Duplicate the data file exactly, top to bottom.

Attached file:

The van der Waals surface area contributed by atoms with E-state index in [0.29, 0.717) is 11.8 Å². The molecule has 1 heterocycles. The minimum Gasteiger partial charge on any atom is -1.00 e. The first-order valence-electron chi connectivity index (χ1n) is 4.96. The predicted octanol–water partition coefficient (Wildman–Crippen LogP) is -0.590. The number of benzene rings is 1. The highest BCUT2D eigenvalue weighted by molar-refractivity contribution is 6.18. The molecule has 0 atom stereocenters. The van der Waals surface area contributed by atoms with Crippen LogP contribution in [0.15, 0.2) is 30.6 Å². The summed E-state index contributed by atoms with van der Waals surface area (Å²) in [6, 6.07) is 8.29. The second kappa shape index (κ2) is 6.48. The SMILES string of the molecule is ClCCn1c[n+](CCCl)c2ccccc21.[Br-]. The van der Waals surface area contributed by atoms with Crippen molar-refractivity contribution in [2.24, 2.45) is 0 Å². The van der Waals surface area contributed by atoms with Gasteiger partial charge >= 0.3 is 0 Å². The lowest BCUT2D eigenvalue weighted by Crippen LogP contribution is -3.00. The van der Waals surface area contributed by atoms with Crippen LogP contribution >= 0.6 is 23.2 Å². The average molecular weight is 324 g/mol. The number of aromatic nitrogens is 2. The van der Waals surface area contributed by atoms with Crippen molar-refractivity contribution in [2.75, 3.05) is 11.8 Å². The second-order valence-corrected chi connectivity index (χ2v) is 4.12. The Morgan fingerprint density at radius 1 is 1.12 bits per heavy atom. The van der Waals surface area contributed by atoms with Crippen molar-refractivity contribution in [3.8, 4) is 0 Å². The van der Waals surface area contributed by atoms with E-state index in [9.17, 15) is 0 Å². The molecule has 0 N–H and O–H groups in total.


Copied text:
The van der Waals surface area contributed by atoms with E-state index in [0.29, 0.717) is 11.8 Å². The molecule has 1 heterocycles. The minimum Gasteiger partial charge on any atom is -1.00 e. The first-order valence-electron chi connectivity index (χ1n) is 4.96. The predicted octanol–water partition coefficient (Wildman–Crippen LogP) is -0.590. The number of benzene rings is 1. The highest BCUT2D eigenvalue weighted by molar-refractivity contribution is 6.18. The molecule has 0 atom stereocenters. The van der Waals surface area contributed by atoms with Crippen LogP contribution in [0.15, 0.2) is 30.6 Å². The summed E-state index contributed by atoms with van der Waals surface area (Å²) in [6, 6.07) is 8.29. The second kappa shape index (κ2) is 6.48. The SMILES string of the molecule is ClCCn1c[n+](CCCl)c2ccccc21.[Br-]. The van der Waals surface area contributed by atoms with Crippen molar-refractivity contribution in [2.24, 2.45) is 0 Å². The van der Waals surface area contributed by atoms with Gasteiger partial charge >= 0.3 is 0 Å². The lowest BCUT2D eigenvalue weighted by Crippen LogP contribution is -3.00. The van der Waals surface area contributed by atoms with Crippen LogP contribution >= 0.6 is 23.2 Å². The average molecular weight is 324 g/mol. The number of aromatic nitrogens is 2. The van der Waals surface area contributed by atoms with Crippen molar-refractivity contribution in [2.75, 3.05) is 11.8 Å². The second-order valence-corrected chi connectivity index (χ2v) is 4.12. The Morgan fingerprint density at radius 1 is 1.12 bits per heavy atom. The van der Waals surface area contributed by atoms with Crippen molar-refractivity contribution in [3.8, 4) is 0 Å². The van der Waals surface area contributed by atoms with E-state index in [9.17, 15) is 0 Å². The molecule has 0 N–H and O–H groups in total.